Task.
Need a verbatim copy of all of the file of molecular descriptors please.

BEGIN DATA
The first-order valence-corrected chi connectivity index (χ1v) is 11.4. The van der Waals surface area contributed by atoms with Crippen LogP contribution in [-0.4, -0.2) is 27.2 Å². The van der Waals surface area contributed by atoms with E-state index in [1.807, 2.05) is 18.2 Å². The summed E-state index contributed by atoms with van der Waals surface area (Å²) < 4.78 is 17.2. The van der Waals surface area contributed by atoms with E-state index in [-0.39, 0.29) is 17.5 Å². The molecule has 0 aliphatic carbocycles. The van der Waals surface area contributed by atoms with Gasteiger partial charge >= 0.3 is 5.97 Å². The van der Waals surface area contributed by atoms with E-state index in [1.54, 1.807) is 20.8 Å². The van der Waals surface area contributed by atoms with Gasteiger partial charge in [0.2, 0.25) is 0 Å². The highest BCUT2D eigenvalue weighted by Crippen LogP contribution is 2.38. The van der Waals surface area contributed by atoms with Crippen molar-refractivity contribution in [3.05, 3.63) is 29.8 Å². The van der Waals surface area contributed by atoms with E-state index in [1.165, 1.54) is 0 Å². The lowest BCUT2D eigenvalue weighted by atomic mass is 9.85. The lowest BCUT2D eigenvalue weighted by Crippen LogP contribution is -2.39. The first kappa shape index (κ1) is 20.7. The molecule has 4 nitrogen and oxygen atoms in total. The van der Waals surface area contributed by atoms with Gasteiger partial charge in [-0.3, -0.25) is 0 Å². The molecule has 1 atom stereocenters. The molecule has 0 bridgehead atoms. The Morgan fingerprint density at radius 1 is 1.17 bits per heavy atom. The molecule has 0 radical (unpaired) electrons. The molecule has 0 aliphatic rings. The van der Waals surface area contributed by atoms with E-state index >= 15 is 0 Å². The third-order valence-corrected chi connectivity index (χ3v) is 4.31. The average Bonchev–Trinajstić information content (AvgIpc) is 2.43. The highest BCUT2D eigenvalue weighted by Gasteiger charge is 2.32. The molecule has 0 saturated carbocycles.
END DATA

The first-order valence-corrected chi connectivity index (χ1v) is 11.4. The van der Waals surface area contributed by atoms with Crippen LogP contribution in [-0.4, -0.2) is 27.2 Å². The van der Waals surface area contributed by atoms with E-state index in [1.807, 2.05) is 18.2 Å². The summed E-state index contributed by atoms with van der Waals surface area (Å²) < 4.78 is 17.2. The van der Waals surface area contributed by atoms with E-state index in [-0.39, 0.29) is 17.5 Å². The molecule has 0 aliphatic carbocycles. The van der Waals surface area contributed by atoms with Gasteiger partial charge >= 0.3 is 5.97 Å². The van der Waals surface area contributed by atoms with E-state index in [1.54, 1.807) is 20.8 Å². The van der Waals surface area contributed by atoms with Gasteiger partial charge in [0.2, 0.25) is 0 Å². The highest BCUT2D eigenvalue weighted by Crippen LogP contribution is 2.38. The van der Waals surface area contributed by atoms with Crippen molar-refractivity contribution in [3.05, 3.63) is 29.8 Å². The van der Waals surface area contributed by atoms with E-state index in [1.165, 1.54) is 0 Å². The lowest BCUT2D eigenvalue weighted by atomic mass is 9.85. The lowest BCUT2D eigenvalue weighted by Crippen LogP contribution is -2.39. The first kappa shape index (κ1) is 20.7. The molecule has 4 nitrogen and oxygen atoms in total. The van der Waals surface area contributed by atoms with Gasteiger partial charge in [-0.3, -0.25) is 0 Å². The molecule has 1 atom stereocenters. The molecule has 0 bridgehead atoms. The Morgan fingerprint density at radius 1 is 1.17 bits per heavy atom. The molecule has 0 radical (unpaired) electrons. The molecule has 0 aliphatic rings. The van der Waals surface area contributed by atoms with E-state index >= 15 is 0 Å². The third-order valence-corrected chi connectivity index (χ3v) is 4.31. The average Bonchev–Trinajstić information content (AvgIpc) is 2.43. The highest BCUT2D eigenvalue weighted by Gasteiger charge is 2.32. The molecule has 0 saturated carbocycles.